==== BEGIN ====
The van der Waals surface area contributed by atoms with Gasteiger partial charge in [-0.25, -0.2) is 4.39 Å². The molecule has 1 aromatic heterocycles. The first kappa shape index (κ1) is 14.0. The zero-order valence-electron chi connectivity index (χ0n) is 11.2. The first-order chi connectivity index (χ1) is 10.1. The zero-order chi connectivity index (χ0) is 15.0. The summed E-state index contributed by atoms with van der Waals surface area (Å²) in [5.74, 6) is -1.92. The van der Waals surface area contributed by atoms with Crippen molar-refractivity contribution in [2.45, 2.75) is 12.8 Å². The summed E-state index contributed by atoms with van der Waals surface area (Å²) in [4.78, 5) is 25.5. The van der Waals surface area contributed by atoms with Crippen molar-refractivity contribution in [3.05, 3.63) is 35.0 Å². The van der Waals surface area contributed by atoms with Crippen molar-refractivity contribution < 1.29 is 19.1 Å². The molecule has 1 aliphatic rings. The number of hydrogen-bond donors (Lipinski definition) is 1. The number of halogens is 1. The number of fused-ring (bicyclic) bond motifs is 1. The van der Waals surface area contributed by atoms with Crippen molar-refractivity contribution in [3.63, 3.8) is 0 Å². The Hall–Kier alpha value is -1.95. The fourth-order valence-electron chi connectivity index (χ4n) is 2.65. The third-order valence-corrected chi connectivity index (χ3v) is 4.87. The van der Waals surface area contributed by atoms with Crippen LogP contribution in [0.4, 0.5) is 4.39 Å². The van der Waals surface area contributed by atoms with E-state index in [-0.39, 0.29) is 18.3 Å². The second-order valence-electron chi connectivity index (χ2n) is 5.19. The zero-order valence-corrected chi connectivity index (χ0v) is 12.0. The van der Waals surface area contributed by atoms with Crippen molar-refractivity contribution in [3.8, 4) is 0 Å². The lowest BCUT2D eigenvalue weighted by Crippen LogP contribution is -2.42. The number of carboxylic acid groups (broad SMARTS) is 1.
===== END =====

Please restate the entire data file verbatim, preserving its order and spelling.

The van der Waals surface area contributed by atoms with Gasteiger partial charge in [-0.25, -0.2) is 4.39 Å². The molecule has 1 aromatic heterocycles. The first kappa shape index (κ1) is 14.0. The zero-order valence-electron chi connectivity index (χ0n) is 11.2. The first-order chi connectivity index (χ1) is 10.1. The zero-order chi connectivity index (χ0) is 15.0. The summed E-state index contributed by atoms with van der Waals surface area (Å²) in [5.74, 6) is -1.92. The van der Waals surface area contributed by atoms with Crippen molar-refractivity contribution in [2.45, 2.75) is 12.8 Å². The summed E-state index contributed by atoms with van der Waals surface area (Å²) in [4.78, 5) is 25.5. The van der Waals surface area contributed by atoms with Crippen molar-refractivity contribution in [3.05, 3.63) is 35.0 Å². The van der Waals surface area contributed by atoms with Crippen molar-refractivity contribution < 1.29 is 19.1 Å². The molecule has 1 aliphatic rings. The number of hydrogen-bond donors (Lipinski definition) is 1. The number of halogens is 1. The number of fused-ring (bicyclic) bond motifs is 1. The van der Waals surface area contributed by atoms with Crippen molar-refractivity contribution in [3.63, 3.8) is 0 Å². The Hall–Kier alpha value is -1.95. The fourth-order valence-electron chi connectivity index (χ4n) is 2.65. The third-order valence-corrected chi connectivity index (χ3v) is 4.87. The van der Waals surface area contributed by atoms with Crippen LogP contribution in [0.4, 0.5) is 4.39 Å². The van der Waals surface area contributed by atoms with E-state index in [-0.39, 0.29) is 18.3 Å². The second-order valence-electron chi connectivity index (χ2n) is 5.19. The zero-order valence-corrected chi connectivity index (χ0v) is 12.0. The van der Waals surface area contributed by atoms with Crippen molar-refractivity contribution in [3.8, 4) is 0 Å². The lowest BCUT2D eigenvalue weighted by Crippen LogP contribution is -2.42. The number of carboxylic acid groups (broad SMARTS) is 1.